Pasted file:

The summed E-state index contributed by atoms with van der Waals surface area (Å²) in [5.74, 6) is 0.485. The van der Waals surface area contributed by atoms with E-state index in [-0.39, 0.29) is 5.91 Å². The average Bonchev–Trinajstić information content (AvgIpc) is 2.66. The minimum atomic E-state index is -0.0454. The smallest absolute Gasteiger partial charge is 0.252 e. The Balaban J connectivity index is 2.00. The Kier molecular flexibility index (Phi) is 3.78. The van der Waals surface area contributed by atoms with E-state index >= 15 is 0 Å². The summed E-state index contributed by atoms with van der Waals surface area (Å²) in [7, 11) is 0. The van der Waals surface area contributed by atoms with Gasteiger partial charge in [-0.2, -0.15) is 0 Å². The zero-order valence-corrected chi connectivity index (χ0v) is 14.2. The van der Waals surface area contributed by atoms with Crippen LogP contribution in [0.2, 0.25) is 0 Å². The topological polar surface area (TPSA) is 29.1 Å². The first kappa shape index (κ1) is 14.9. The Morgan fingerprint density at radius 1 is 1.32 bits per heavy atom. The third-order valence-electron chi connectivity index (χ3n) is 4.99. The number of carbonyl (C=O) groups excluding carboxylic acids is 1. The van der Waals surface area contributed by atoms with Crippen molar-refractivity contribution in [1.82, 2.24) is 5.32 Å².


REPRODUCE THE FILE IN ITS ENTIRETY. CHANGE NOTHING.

The summed E-state index contributed by atoms with van der Waals surface area (Å²) in [5.74, 6) is 0.485. The van der Waals surface area contributed by atoms with E-state index in [-0.39, 0.29) is 5.91 Å². The average Bonchev–Trinajstić information content (AvgIpc) is 2.66. The minimum atomic E-state index is -0.0454. The smallest absolute Gasteiger partial charge is 0.252 e. The Balaban J connectivity index is 2.00. The Kier molecular flexibility index (Phi) is 3.78. The van der Waals surface area contributed by atoms with E-state index >= 15 is 0 Å². The summed E-state index contributed by atoms with van der Waals surface area (Å²) in [7, 11) is 0. The van der Waals surface area contributed by atoms with Gasteiger partial charge in [-0.2, -0.15) is 0 Å². The zero-order valence-corrected chi connectivity index (χ0v) is 14.2. The van der Waals surface area contributed by atoms with Crippen LogP contribution in [0.2, 0.25) is 0 Å². The topological polar surface area (TPSA) is 29.1 Å². The first kappa shape index (κ1) is 14.9. The Morgan fingerprint density at radius 1 is 1.32 bits per heavy atom. The third-order valence-electron chi connectivity index (χ3n) is 4.99. The number of carbonyl (C=O) groups excluding carboxylic acids is 1. The van der Waals surface area contributed by atoms with Crippen molar-refractivity contribution in [1.82, 2.24) is 5.32 Å².